“Girl Crush” is not a lesbian song, and anyone coming to it from that camp is incorrect in their assessment. At least that’s what the songwriters Hillary Lindsey, Liz Rose, and Lori McKenna, as well as the performers from Little Big Town say about it, and there’s no reason to think they’re lying. However, the way the song works, especially with a quick listen (which let’s face it, is the way most mainstream music listeners hear their music), it’s not hard to understand why it could be perceived in this way. In fact it’s probably a little easier to understand the lesbian perspective on the song than to expect the average listener to peel back the somewhat convoluted lyrical structure and unravel all the layers to get to the heart of the message.
“Girl Crush” is a song about jealousy, and a woman wanting to superimpose herself into the place of her lover’s new mate, but with lines like….
“I want to taste her lips
Yeah, ’cause they taste like you
I want to drown myself
In a bottle of her perfume”
….it’s not hard to see how the song could be misconstrued. In fact it’s pretty easy to think that as the writers were spinning the lines, they would see this androgynous ambiguity as an asset, and maybe the vision of let’s say, two women kissing, would be a way to spice up the song for listeners, or at least adding to the intrigue of the track.
These are not criticisms of the song, mind you. These could be considered assets, and this song has be heralded for being very well written in many corners. This praise may be more the symptom of the dearth of well-written songs in the mainstream as opposed to the “Girl Crush” actually being well-written, but that’s in the eye of the beholder. The song also offers a very stripped-down production, with this walking, blues-inspired guitar line offering the only significant instrumental clothing. If nothing else, it is a very interesting track for the mainstream world, especially since it has found some moderate success.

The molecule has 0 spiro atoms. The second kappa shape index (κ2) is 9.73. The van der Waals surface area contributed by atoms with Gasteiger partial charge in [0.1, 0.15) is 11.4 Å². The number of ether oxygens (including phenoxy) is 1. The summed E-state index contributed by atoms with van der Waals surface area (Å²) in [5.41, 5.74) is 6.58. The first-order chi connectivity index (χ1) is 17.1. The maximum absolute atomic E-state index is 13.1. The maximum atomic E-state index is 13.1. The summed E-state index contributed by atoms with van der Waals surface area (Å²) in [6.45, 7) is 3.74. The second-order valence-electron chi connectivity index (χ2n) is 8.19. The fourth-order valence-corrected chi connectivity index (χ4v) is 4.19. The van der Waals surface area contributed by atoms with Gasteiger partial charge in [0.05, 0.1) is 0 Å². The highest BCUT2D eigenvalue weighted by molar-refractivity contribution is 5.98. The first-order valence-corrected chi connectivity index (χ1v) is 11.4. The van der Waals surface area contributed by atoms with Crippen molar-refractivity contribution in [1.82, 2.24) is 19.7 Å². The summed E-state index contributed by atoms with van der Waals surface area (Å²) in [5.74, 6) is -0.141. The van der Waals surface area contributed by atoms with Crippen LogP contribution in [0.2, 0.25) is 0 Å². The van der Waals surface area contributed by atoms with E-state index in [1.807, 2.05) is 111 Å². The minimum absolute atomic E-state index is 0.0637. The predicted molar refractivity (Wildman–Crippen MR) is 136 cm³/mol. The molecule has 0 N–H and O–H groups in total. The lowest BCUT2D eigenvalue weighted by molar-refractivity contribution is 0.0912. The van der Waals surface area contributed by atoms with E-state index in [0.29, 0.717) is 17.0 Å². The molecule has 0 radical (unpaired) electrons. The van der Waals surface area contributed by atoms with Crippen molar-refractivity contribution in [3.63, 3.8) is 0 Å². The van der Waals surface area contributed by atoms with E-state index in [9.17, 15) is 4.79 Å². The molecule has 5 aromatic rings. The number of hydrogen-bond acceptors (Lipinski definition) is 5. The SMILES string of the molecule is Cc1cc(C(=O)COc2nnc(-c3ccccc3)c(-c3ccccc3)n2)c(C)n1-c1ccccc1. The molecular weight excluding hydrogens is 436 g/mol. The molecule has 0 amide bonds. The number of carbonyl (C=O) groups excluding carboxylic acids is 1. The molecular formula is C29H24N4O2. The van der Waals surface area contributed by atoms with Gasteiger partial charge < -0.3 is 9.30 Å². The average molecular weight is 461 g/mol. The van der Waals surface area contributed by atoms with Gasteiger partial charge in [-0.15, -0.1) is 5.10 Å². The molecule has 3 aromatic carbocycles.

Little Big Town is a band that has always benefited from some pretty staunch champions. Maybe it’s because they’ve been around so long compared to other mainstream acts. Maybe it’s because older listeners can relate a little better to the lineup compared to the younger artists dominating mainstream country. But the whole “controversy” surrounding this song smacks so much of baiting, and maybe some marketing, that you almost feel dirty for taking a side.
The country music site For The Country Record published a guest post from “TexMex” a few days ago who says they work at a Texas radio station that put “Girl Crush” in a lower rotation after receiving complaints about the song’s potentially-lesbian themes from listeners. “To my surprise, after explaining the song to more than a handful of people, every one of them responded with basically the same thing (paraphrased): ‘You are just promoting the gay agenda on your station and I am changing the channel and never listening to you ever again!!'” TexMex characterized.
The problem is, Little Big Town and the songwriters not only knew this song would stir chatter, they were betting on it. As Edward Mack of Wide Open Country said, “The title ‘Girl Crush’ is a little misleading. So are some of the band’s comments about the song, which are meant, no doubt, to stir the rumor mill.”
So if some “closed-minded conservatives” have an issue with the song, people have a right to disagree, but I don’t think they have a right to be shock or surprised, or even act morally superior. News flash, but country music is a conservative format. It doesn’t make bigotry toward the LGBT community right in any way, but when you’re betting on raising some hairs with your song, which “Girl Crush” does, you can’t get angry when that is the result. Complaining about the song being downgraded at radio may also be moot since without the controversial element, it may have never been added at all.
“Girl Crush” is sort of this middling, pedestrian song meant for the female adult contemporary demographic of country. You add this layer of intrigue about who is kissing who, and that’s what makes it a single. This isn’t an endorsement for the song getting docked in the rotations of radio stations, or for people taking incorrect misconceptions away from the song and using them for “closed-minded” purposes. But the songwriters, label, and Little Big Town had to know what they were getting into here, and if it weren’t for the potential of those misconceptions, this song likely would have never seen the light of day to being with, especially as a single.